It's difficult to reply to every email message ever sent to you, but you should try to, Pachter says. This includes when the email was accidentally sent to you, especially if the sender is expecting a reply. A reply isn't necessary but serves as good email etiquette, especially if this person works in the same company or industry as you.

Here's an example reply: 'I know you're very busy, but I don't think you meant to send this email to me. And I wanted to let you know so you can send it to the correct person.'

10. Add the email address last

'You don't want to send an email accidentally before you have finished writing and proofing the message,' Pachter says. 'Even when you are replying to a message, it's a good precaution to delete the recipient's address and insert it only when you are sure the message is ready to be sent.'

11. Proofread every message

Your mistakes won't go unnoticed by the recipients of your email. 'And, depending upon the recipient, you may be judged for making them,' Pachter says.

Don't rely on spell-check. Read and reread your email a few times, preferably aloud, before sending it off.

'One supervisor intended to write 'Sorry for the inconvenience,'' Pachter says. 'But he relied on his spell-check and ended up writing 'Sorry for the incontinence.''

12. Double-check that you've selected the correct recipient

Pachter says to pay careful attention when typing a name from your address book on the email's 'To' line. 'It's easy to select the wrong name, which can be embarrassing to you and to the person who receives the email by mistake.'

13. Keep your fonts classic

Purple Comic Sans has a time and a place (maybe?) but for business correspondence, keep your fonts, colours, and sizes classic.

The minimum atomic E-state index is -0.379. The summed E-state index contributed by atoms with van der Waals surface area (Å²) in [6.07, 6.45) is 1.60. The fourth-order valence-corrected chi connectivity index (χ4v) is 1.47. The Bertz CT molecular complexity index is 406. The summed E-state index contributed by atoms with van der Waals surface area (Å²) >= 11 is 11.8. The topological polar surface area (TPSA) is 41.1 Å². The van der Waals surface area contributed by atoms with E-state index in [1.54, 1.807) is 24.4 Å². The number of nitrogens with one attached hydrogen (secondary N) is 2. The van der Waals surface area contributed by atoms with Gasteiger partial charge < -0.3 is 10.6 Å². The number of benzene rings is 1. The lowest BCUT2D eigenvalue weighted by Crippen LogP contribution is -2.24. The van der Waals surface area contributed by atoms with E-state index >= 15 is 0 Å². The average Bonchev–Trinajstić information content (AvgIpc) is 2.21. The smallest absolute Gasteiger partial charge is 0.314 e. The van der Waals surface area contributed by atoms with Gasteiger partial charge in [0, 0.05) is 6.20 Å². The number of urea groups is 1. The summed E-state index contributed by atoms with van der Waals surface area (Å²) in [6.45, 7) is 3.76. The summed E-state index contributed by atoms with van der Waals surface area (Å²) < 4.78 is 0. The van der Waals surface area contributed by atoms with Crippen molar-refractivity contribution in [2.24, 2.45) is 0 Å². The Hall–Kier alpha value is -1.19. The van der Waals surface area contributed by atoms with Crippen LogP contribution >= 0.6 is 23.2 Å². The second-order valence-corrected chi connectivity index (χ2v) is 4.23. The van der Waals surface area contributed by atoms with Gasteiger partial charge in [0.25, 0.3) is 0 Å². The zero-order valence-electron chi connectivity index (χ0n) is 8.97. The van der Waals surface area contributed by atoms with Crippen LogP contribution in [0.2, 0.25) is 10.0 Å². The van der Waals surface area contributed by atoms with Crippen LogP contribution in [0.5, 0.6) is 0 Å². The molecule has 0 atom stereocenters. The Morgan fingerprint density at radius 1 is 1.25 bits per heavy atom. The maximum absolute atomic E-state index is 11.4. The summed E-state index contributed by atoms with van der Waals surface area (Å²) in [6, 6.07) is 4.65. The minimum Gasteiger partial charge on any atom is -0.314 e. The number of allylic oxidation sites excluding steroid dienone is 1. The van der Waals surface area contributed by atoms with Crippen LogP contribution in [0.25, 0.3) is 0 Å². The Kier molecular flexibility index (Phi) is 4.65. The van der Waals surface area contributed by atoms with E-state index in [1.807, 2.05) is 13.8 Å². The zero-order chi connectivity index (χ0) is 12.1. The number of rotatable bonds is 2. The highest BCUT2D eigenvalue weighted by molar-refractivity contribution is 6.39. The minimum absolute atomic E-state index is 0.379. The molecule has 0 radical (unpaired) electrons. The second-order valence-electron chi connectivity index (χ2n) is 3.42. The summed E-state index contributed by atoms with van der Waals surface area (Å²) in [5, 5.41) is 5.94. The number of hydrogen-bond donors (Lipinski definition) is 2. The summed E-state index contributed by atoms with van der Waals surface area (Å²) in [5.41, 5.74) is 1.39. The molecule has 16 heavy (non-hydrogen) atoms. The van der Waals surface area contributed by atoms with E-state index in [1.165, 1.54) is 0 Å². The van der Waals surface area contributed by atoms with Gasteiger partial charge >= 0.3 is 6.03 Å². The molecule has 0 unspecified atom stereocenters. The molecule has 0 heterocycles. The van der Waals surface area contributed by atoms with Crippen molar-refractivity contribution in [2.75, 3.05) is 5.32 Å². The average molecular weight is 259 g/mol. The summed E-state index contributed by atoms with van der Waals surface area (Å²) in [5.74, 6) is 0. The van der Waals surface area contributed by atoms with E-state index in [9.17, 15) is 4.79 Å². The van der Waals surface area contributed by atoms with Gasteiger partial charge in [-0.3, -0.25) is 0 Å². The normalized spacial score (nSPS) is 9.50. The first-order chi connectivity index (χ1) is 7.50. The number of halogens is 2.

The cardinal rule: Your emails should be easy for other people to read.

'Generally, it is best to use 10- or 12-point type and an easy-to-read font such as Arial, Calibri, or Times New Roman,' Pachter advises. As for colour, black is the safest choice.

14. Make sure you're spelling the recipients name correctly

'If you offend someone in the salutation, that person may not read any further,' she says.

Be respectful and spell the recipient's name correctly. 'Many people are insulted if their name is misspelled. Check for the correct spelling in the person's signature block. You can also check their email address. Often, people's first and/or last names are in their addresses.'

If you're emailing a potential client, they may assume you pay little attention to detail, or are too busy or distracted to get their name right, and that's not the message you want to send.

16. Keep tabs on your tone

Just as jokes get lost in translation, tone is easy to misconstrue without the context you'd get from vocal cues and facial expressions. Accordingly, it's easy to come off as more abrupt that you might have intended. You meant 'straightforward'; they read 'angry and curt.'

To avoid misunderstandings, Pachter recommends you read your message out loud before hitting send. 'If it sounds harsh to you, it will sound harsh to the reader,' she says.

For best results, avoid using unequivocally negative words ('failure,' 'wrong,' or 'neglected'), and always say 'please' and 'thank you.'